Summer’s technically still in full swing and temps continue to soar. But as schools start to reopen this month, we’re feeling some seriously Fall vibes. As a psychologist I’ve had *way* too many years of school. So although it’s been a decade since I graduated, I’ll always feel a back-to-school mood when August rolls around. It’s time to get the Fall wardrobe ready, buy some new shoes, and (most importantly) get my back-to-school reading list in order. 

The best part about reading as an adult is that it can be just as serious or as light as you want it to be. (Plus, with your own kids heading to class, you may actually have a little peace and quiet to read once in a while!) Literary fiction, self-help, true crime, sci-fi, it’s all fair game. The only rule is that you find it fun, valuable, or interesting. And it should go without saying but we encourage reading in all it’s forms, including paper books, e-books, and audiobooks.

With that in mind, I asked my colleagues at Stella Nova to help me put together our own mental health back-to-school reading list for your consideration. We hope one of our favorites will speak to you too!

If You Like Memoirs

Rona Recommends: The Body Papers by Grace Talusan

Filipino author Grace Talusan tells a poignant story of moving to New England as a child in the 1970s. Her story of surviving childhood abuse, and later, cancer, tackles themes of intergenerational trauma, stigma, and healing. The Body Papers earned critical acclaim and was awarded The Restless Books Prize for New Immigrant Writing.

Rona says: “It’s an intimate and captivating memoir. The author eloquently and honestly navigates the topics of immigrant identity, sexual trauma, colonialism/racism, and cancer. The memoir is incredibly moving and will take readers through an entire range of emotions.”

If You’re Feeling Pissed Off

Sahar Recommends: Healing Rage: Women Making Inner Peace Possible by Ruth King, MA

Anger is a perfectly normal, healthy emotion — and it’s also one that’s often misunderstood and vilified, especially in women. Anger can motivate us to push back against injustice, protect ourselves, and energize us to fight when we need to.

On the other hand, we sometimes get stuck in rage that can eat us up from the inside out. As meditation and anti-racism educator Ruth King outlines, unprocessed anger can harm our most important relationships and inner peace. If that sounds like you, Healing Rage should be on your Fall reading list:

According to Sahar: “This book encourages and guides you to explore unresolved anger that may bubble up during interpersonal interactions. As women, society often tells us that anger is an unacceptable emotion to express. This can lead to the repression of anger or rage. This book provides a checklist of adverse childhood events that could cause angry feelings later in life. It also provides tools on how to better self-regulate and cope with triggers of rage or anger when they arise.”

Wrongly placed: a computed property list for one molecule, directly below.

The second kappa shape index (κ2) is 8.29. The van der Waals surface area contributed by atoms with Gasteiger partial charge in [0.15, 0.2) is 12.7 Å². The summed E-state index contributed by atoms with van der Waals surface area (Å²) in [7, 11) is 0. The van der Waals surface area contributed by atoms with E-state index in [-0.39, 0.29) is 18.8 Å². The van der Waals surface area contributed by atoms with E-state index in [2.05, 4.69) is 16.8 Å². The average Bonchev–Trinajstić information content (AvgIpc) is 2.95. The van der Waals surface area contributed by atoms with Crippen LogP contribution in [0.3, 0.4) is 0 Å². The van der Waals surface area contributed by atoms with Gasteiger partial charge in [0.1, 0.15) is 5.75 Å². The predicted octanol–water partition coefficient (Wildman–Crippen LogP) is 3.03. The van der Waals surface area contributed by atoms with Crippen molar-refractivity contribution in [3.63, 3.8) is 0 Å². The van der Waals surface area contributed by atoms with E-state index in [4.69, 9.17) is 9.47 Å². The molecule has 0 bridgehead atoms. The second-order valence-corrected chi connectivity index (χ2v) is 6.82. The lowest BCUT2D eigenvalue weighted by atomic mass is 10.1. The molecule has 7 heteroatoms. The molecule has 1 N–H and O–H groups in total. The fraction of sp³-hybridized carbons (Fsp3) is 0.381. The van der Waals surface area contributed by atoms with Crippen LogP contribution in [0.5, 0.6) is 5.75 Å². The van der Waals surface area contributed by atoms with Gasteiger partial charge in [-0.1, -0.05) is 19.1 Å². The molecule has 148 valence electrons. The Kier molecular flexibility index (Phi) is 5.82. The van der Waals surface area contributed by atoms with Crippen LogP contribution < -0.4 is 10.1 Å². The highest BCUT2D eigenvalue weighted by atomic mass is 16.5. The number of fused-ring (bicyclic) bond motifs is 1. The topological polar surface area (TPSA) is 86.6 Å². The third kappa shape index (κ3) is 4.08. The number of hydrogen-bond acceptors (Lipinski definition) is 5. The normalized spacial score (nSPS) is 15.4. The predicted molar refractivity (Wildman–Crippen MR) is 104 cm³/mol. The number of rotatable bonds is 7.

If You’re a Fangirl

Alexis Recommends: Superhero Therapy: Mindfulness Skills to Help Teens and Young Adults Deal with Anxiety, Depression, and Trauma by Janina Scarlet, PhD

You don’t have to be a teen to benefit from this guide to practical mindfulness skills, but a love for comics or movies will definitely help. Dr. Scarlet — herself a childhood survivor of the Chernobyl nuclear explosion — has harnessed her love for superheroes to help people navigate common mental health problems as the heroes of their own stories.

Our own resident geek therapist, Dr. Alexis Lopez, has this to say: “I recommend this book to anyone who wants to learn how to be the main character of their story. Though you may not be able to move objects with your mind or teleport, your power lies in understanding your origin story and how it shapes the way you view the world around you. The concepts in this book offer guidance on how to stop wrestling with self-criticism, manage difficult emotions, and lead a life driven by what you most value.”

If You’re Dreading Summer Vacation Being Over

Maya Recommends: Burnout by Amelia and Emily Nagoski

We’ve all experienced burnout, but it can feel like a problem without a solution. After all, for most of us, work and family responsibilities aren’t optional. What can we do but keep trying our best to keep up?

In Burnout, sisters Amelia and Emily Nagoski answer that question from a practical, science-informed lens. This is a book written primarily for women, with consideration to given to the ways gendered distribution of labor and societal expectations make us vulnerable.